After completing my first year of teaching kindergarten, I found myself looking for ideas and solutions to help solve what seemed like a never-ending battle with the wiggles. With the growing popularity of flexible seating, I began digging deeper into the approach and quickly realized this might be the solution I was looking for! Flexible seating is a classroom approach that allows students to move more freely and provides them with opportunities to complete their work in a variety of seating options with varying heights and positions. It looks different in every classroom, but at its core, flexible seating encourages choice and movement for students.
The implementation of flexible seating in my classroom has been a gradual process. At the beginning of the year I offered students three simple choices, sitting in a traditional chair at a table, standing at a raised table, or sitting on the floor at a lowered table. I immediately began to notice the students showing preference for one type of seat over another. As the year has progressed I added bench seats, lap desks, clipboards while working on the floor, standing at the counter, and several comfortable cushion chairs.
Overall, I have loved the difference I have seen in my classroom since I have begun using flexible seating. It is a well known fact that young children need to move! They are active, curious, and full of energy. Kids thrive on choice and opportunities to make decisions for themselves. Flexible seating provides this all throughout our day. Now, when I look around my room, instead of seeing children tipping back on the legs of their chairs, I see them kneeling and wiggling their feet as they read a story. Instead of asking them to sit down so people behind them can see, I see them choosing to stand at the counter. I have seen an increase in engagement and longer attention spans in my students. No one wants to sit in the same place all day long. Now, with flexible seating, my students have the ability to choose a spot that is comfortable for them, enables them to focus and do their best, and provides them with the movement that is developmentally appropriate for their age.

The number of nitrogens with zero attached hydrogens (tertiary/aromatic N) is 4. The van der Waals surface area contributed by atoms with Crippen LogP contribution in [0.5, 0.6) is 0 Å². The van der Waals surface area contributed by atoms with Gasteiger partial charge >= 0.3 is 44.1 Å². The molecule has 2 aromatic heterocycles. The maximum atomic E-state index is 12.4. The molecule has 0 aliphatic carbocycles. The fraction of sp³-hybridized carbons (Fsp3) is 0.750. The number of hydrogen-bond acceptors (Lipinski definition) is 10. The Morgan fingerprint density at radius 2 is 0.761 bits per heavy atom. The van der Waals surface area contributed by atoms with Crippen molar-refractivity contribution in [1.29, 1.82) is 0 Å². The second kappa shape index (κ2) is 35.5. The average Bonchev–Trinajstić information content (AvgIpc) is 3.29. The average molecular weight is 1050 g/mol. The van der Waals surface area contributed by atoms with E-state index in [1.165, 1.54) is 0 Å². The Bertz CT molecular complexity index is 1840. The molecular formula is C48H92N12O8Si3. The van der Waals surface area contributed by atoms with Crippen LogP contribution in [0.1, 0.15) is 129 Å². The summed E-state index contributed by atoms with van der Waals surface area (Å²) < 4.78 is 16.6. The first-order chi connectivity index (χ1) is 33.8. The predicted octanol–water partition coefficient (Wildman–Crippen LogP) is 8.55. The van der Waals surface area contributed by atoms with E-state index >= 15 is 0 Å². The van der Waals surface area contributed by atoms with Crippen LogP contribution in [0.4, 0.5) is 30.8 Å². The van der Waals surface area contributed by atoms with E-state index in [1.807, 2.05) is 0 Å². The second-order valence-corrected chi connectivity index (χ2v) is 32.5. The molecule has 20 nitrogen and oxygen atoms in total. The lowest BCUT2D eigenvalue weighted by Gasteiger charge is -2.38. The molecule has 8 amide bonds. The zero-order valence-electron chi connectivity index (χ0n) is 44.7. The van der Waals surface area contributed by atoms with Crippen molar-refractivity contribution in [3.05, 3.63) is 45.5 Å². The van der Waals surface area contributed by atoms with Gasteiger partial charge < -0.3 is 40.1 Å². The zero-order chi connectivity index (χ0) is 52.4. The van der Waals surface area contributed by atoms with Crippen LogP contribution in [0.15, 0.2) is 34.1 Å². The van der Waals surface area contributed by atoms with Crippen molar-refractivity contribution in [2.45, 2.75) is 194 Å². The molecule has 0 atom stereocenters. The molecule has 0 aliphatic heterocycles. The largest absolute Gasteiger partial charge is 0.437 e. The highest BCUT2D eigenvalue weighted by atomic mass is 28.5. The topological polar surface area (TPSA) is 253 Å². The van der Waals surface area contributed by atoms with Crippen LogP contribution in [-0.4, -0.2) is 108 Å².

Today we celebrated our monthly Be Kind First day with the theme "I WILL BE INCLUSIVE". We would like to share 8th grader Dominic W.'s thoughts that were recently published in the January issue of the Shield.
How Can I Be Kind
There are many lessons to be learned about kindness. On the Kindness Days we’ve had, Mrs. Guzman has come in and talked to the eighth grade class. During one of the first lessons, she asked us to give words about leadership. One of the words that was mentioned during our discussion was enthusiasm. Enthusiasm means, “intense and eager enjoyment, interest, or approval.” The noun enthusiasm is an amazing quality because somebody with a happy attitude can change an entire group’s attitude. Kindness is a powerful tool when getting along with a group and for becoming a leader.
I have been recently inspired to be a leader because of Camp Damascus. At camp, the eighth graders left for three days and stayed in cabins with several of their classmates. The eighth graders completed a series of tasks that required teamwork and leadership. At the end of each day at camp we attended a powerful adoration with a lot of music. This changed me and so many of my classmates.
At Camp Damascus the missionaries performed skits and showed us videos. There was a video about one man dancing alone on a beach. A second person joined the dancer, then a few people came over to dance with them, finally hundreds of people came over to dance with this one man. When I saw the video for the first time I wondered how this could even be applicable to life. It didn’t make much sense because people don’t just start dancing on a beach. One day at lunch, I sat down next to a fifth grader who was sitting by himself and then the rest of the eighth grade came over to sit with us. This was an amazing moment because it changed his and my day. We also ended up seeing each other that same weekend and he was so grateful that he received attention from so many people. The video I watched at camp became clear at that moment during lunch.
This year our school has picked the motto, “Be Kind First.” A way you can be kind first is by including everyone. This is a very popular saying that you hear from people, but it is true. Just simply letting someone be near you can change their life. My best advice for a middle school student to be kind is to have enthusiasm in your daily life and toward everyone. As Winston Churchill says, “Success consists of going from failure to failure without loss of enthusiasm.”